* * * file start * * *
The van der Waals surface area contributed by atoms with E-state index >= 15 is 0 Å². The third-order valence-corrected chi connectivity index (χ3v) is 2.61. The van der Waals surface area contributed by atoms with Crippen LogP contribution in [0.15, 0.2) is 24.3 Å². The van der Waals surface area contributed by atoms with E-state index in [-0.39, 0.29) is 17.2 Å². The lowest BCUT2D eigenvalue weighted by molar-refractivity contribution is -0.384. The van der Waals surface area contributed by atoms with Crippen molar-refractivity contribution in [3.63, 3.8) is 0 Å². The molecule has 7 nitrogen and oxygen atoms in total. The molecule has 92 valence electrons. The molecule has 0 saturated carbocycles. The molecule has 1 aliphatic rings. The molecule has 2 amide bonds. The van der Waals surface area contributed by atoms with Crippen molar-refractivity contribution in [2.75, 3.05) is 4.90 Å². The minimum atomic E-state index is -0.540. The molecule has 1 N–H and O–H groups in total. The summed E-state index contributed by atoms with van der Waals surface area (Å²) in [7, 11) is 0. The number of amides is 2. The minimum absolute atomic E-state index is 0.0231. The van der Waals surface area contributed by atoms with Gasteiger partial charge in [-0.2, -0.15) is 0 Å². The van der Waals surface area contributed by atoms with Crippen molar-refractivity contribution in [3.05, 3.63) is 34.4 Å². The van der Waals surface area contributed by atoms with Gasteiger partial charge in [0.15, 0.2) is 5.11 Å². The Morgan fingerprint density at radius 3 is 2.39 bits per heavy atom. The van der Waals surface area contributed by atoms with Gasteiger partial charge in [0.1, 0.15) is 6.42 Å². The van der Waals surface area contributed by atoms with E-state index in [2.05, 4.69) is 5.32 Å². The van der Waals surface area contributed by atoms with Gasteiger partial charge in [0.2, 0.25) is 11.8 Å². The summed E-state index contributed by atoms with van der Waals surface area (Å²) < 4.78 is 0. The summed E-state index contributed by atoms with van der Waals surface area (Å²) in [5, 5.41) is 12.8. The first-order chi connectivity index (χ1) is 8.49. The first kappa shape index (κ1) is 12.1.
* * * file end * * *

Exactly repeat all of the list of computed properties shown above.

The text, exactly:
The van der Waals surface area contributed by atoms with E-state index >= 15 is 0 Å². The third-order valence-corrected chi connectivity index (χ3v) is 2.61. The van der Waals surface area contributed by atoms with Crippen LogP contribution in [0.15, 0.2) is 24.3 Å². The van der Waals surface area contributed by atoms with E-state index in [-0.39, 0.29) is 17.2 Å². The lowest BCUT2D eigenvalue weighted by molar-refractivity contribution is -0.384. The van der Waals surface area contributed by atoms with Crippen molar-refractivity contribution in [3.63, 3.8) is 0 Å². The molecule has 7 nitrogen and oxygen atoms in total. The molecule has 92 valence electrons. The molecule has 0 saturated carbocycles. The molecule has 1 aliphatic rings. The molecule has 2 amide bonds. The van der Waals surface area contributed by atoms with Crippen molar-refractivity contribution in [2.75, 3.05) is 4.90 Å². The minimum atomic E-state index is -0.540. The molecule has 1 N–H and O–H groups in total. The summed E-state index contributed by atoms with van der Waals surface area (Å²) in [7, 11) is 0. The number of amides is 2. The minimum absolute atomic E-state index is 0.0231. The van der Waals surface area contributed by atoms with Gasteiger partial charge in [-0.2, -0.15) is 0 Å². The van der Waals surface area contributed by atoms with Crippen molar-refractivity contribution in [3.05, 3.63) is 34.4 Å². The van der Waals surface area contributed by atoms with Gasteiger partial charge in [0.15, 0.2) is 5.11 Å². The Morgan fingerprint density at radius 3 is 2.39 bits per heavy atom. The van der Waals surface area contributed by atoms with Gasteiger partial charge in [0.1, 0.15) is 6.42 Å². The van der Waals surface area contributed by atoms with E-state index in [2.05, 4.69) is 5.32 Å². The van der Waals surface area contributed by atoms with Gasteiger partial charge in [0.2, 0.25) is 11.8 Å². The summed E-state index contributed by atoms with van der Waals surface area (Å²) < 4.78 is 0. The summed E-state index contributed by atoms with van der Waals surface area (Å²) in [5, 5.41) is 12.8. The first-order chi connectivity index (χ1) is 8.49. The first kappa shape index (κ1) is 12.1.